Beijing wants Hong Kong leader Carrie Lam to clear her own mess, analysts say

Hong Kong has been plagued with protests for two months, many of which ended in clashes between the police and protesters.
Hong Kong has been plagued with protests for two months, many of which ended in clashes between the police and protesters.ST PHOTO: CHONG JUN LIANG

HONG KONG - The absence of any offer of concrete measures to handle the crisis in Hong Kong by Beijing hints at the central government's view that Chief Executive Carrie Lam has to clean up her own mess, analysts said.

Associate professor Alfred Wu of the Lee Kuan Yew School of Public Policy told The Straits Times on Tuesday (July 30) that Beijing still respects the "one country, two systems" principle and has no legitimate reason to intervene in Hong Kong matters, particularly in the light of the ongoing disputes between China and the United States, and Taiwan's elections in January.

"Beijing's position is very simple - 'I just recognise the things done by the Hong Kong government and the police force," he said, adding that Monday's rare briefing in Beijing by the Hong Kong Macau Affairs Office (HKMAO) is tailored for the mainland Chinese audience.

Among the key messages were China's emphasis that it will not allow foreign forces to intervene in Hong Kong affairs and that the radical protesters are sponsored by foreign influences, said Prof Wu.

In its Tuesday editorial, Hong Kong's Ming Pao Daily News said the most important message from Beijing is that it still believes that Hong Kong can handle the crisis.

This will temporarily ease the need to deploy the People's Liberation Army (PLA) to quell the unrest or to declare a state of emergency in Hong Kong, the paper said.

"The Hong Kong Macau Affairs Office did not say that the central government will lend a hand, nor did it instruct the Hong Kong government on what measures to employ, so the Hong Kong government should use the space for manoeuvre wisely to turn the political situation around and show society the way out of this stalemate," the editorial noted.

It added that an independent inquiry into the crisis is the Hong Kong government's best bet to break the impasse.

Professor Lau Siu-kai, vice-president of Beijing's top think tank on Hong Kong, believes that the central government thinks the situation in Hong Kong can be managed.

In an interview on Tuesday with public broadcaster RTHK, the vice-president of Chinese Association of Hong Kong and Macau Studies said: "We are not talking about territory-wide uprising reaching a big turmoil in Hong Kong and making it impossible for the government to maintain law and order."

 
 
 
 

"We are only seeing a small number of violent people, going from one place to the other to challenge the police and create conflict," Mr Lau said, adding that the chances of Beijing roping in the PLA are very slim.

Such a move will be viewed by the West as the end of the "one country, two systems" principle, which is detrimental to the prestige of Hong Kong and Beijing, he added.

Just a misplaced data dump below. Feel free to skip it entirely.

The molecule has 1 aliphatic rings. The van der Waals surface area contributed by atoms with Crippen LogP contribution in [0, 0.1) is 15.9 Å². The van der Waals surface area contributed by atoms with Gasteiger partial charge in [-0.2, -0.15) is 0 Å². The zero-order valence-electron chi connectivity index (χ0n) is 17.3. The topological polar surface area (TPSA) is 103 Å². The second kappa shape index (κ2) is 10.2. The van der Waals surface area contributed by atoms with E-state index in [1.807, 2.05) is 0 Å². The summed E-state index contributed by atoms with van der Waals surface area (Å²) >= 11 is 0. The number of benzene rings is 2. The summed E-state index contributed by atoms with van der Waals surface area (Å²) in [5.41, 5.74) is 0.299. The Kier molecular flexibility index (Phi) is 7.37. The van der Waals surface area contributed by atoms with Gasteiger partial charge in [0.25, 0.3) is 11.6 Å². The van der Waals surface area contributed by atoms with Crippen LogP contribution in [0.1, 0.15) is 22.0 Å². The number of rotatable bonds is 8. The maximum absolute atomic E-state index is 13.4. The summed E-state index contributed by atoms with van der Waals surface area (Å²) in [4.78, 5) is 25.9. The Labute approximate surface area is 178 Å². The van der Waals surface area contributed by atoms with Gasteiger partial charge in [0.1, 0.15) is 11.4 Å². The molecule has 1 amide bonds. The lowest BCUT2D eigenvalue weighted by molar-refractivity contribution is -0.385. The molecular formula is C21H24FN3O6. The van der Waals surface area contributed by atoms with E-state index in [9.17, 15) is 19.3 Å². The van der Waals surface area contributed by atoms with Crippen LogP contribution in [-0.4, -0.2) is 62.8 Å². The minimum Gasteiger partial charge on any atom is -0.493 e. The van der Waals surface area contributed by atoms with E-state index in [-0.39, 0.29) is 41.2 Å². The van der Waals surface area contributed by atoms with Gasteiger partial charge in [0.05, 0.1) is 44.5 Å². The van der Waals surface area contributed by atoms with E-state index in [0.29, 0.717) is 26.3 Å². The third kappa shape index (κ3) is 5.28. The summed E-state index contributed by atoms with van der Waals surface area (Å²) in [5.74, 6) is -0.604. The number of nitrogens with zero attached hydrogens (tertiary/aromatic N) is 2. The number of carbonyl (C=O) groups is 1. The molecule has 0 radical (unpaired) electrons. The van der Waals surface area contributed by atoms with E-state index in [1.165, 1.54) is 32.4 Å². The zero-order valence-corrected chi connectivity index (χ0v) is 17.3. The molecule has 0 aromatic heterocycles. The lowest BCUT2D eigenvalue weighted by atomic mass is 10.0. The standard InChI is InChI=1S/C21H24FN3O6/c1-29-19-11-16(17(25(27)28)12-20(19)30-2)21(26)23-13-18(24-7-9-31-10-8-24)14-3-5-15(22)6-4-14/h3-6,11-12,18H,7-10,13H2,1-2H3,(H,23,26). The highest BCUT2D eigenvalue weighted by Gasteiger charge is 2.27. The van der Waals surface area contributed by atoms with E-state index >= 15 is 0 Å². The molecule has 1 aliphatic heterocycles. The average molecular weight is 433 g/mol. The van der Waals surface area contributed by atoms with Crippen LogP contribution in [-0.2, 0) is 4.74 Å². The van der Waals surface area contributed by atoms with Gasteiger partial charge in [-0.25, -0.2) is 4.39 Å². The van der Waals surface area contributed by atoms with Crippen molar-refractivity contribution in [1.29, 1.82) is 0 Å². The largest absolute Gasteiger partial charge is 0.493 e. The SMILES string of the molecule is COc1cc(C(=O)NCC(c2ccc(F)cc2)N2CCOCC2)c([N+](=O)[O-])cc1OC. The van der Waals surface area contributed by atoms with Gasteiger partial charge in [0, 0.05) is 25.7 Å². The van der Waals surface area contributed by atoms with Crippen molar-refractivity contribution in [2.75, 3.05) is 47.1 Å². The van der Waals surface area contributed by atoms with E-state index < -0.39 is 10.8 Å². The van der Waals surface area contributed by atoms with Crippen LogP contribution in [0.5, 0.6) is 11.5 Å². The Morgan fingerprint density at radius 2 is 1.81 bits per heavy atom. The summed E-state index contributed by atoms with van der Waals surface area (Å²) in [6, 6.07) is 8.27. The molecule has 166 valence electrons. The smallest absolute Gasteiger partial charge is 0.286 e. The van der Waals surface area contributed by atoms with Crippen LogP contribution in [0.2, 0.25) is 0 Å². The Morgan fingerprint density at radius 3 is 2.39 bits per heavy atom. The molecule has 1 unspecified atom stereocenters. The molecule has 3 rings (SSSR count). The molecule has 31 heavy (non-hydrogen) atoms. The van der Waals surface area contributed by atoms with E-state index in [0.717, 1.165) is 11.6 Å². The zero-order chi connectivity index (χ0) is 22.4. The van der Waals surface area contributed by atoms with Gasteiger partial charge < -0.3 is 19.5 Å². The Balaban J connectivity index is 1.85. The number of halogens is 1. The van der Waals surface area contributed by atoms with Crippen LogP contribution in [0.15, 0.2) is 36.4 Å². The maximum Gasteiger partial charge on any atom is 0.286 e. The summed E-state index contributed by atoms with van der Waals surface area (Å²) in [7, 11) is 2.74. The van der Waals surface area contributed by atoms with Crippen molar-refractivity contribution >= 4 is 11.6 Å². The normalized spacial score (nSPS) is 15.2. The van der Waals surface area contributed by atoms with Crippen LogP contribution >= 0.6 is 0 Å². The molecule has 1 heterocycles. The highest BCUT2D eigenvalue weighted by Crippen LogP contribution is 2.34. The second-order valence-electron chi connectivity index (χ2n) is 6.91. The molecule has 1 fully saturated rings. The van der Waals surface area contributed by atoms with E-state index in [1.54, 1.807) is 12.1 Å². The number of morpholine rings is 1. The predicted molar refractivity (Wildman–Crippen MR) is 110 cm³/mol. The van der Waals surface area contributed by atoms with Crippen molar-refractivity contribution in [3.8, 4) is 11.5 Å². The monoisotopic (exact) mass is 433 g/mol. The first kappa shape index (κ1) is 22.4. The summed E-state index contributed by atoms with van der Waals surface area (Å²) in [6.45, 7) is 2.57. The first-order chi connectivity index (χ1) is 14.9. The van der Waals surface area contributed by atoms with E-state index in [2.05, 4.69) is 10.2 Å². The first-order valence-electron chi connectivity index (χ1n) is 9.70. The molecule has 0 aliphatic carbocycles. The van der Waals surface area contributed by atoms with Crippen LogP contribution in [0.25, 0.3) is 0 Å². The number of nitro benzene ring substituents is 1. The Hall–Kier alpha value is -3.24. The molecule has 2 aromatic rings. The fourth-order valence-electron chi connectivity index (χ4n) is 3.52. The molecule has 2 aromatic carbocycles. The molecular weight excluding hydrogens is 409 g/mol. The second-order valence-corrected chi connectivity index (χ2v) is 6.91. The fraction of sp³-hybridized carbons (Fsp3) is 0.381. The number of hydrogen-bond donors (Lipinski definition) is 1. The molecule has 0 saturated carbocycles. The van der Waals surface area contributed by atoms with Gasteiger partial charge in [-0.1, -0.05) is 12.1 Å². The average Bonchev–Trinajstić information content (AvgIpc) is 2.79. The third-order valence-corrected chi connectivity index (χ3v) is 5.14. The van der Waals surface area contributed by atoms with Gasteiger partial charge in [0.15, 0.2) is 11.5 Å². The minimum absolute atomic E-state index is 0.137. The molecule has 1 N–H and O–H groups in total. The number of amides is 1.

At the news briefing by HKMAO,spokesman Yang Guang stated the Chinese government's firm support of Hong Kong's embattled leader, whose popularity is at an all-time low, and the police force.

In a strongly worded defence of the Hong Kong authorities , he said "Hong Kong cannot afford to have instability", but did not offer any specific solutions on how to resolve the months of protests against the city's extradition Bill.

"If Hong Kong continues to be chaotic, the whole society will have to pay the price," said Mr Yang, who added: "Violence is violence, violation of law is violation of law. There is no justification."

Protest organisers have rejected the remarks, calling it "a waste of time", while pan-democratic lawmakers said Beijing's "condescending" comments were a "worrying development" which would only serve to fan the flames in Hong Kong.

Associate professor Dixon Sing of the Hong Kong University of Science and Technology was surprised by what he said was Beijing's lack of a concrete stance on the matter.

But he believes Beijing's emphasis on the rule of law and the importance of combating violence suggests that the Hong Kong government and police may resort to a more hardline approach to break up the protest movement.

Prof Sing said there are messages circulating online from anonymous civil servants, who said the government will act swiftly against the protesters by charging them with rioting.

"In the short run, there will be an internal struggle among the protesters on whether they will further radicalise. Internally, they will be more polarised," he noted. "Some will resort to stepping up tactics like pushing for labour strikes, others think it's time to ease up on actions as they don't see a point in having a lot of young protesters arrested, severely injured or jailed."

Hong Kong has been plagued with protests for two months, many of which ended in clashes between the police and protesters. Dozens have been injured and arrested in the unrest that was sparked by Mrs Lam's move to amend the extradition laws.

The extradition Bill, now suspended, would have allowed Hong Kong to send suspects to other jurisdictions including Taiwan and the mainland. But a significant number of Hong Kongers argue that mainland China's courts are opaque and fear they will not have a fair trial there.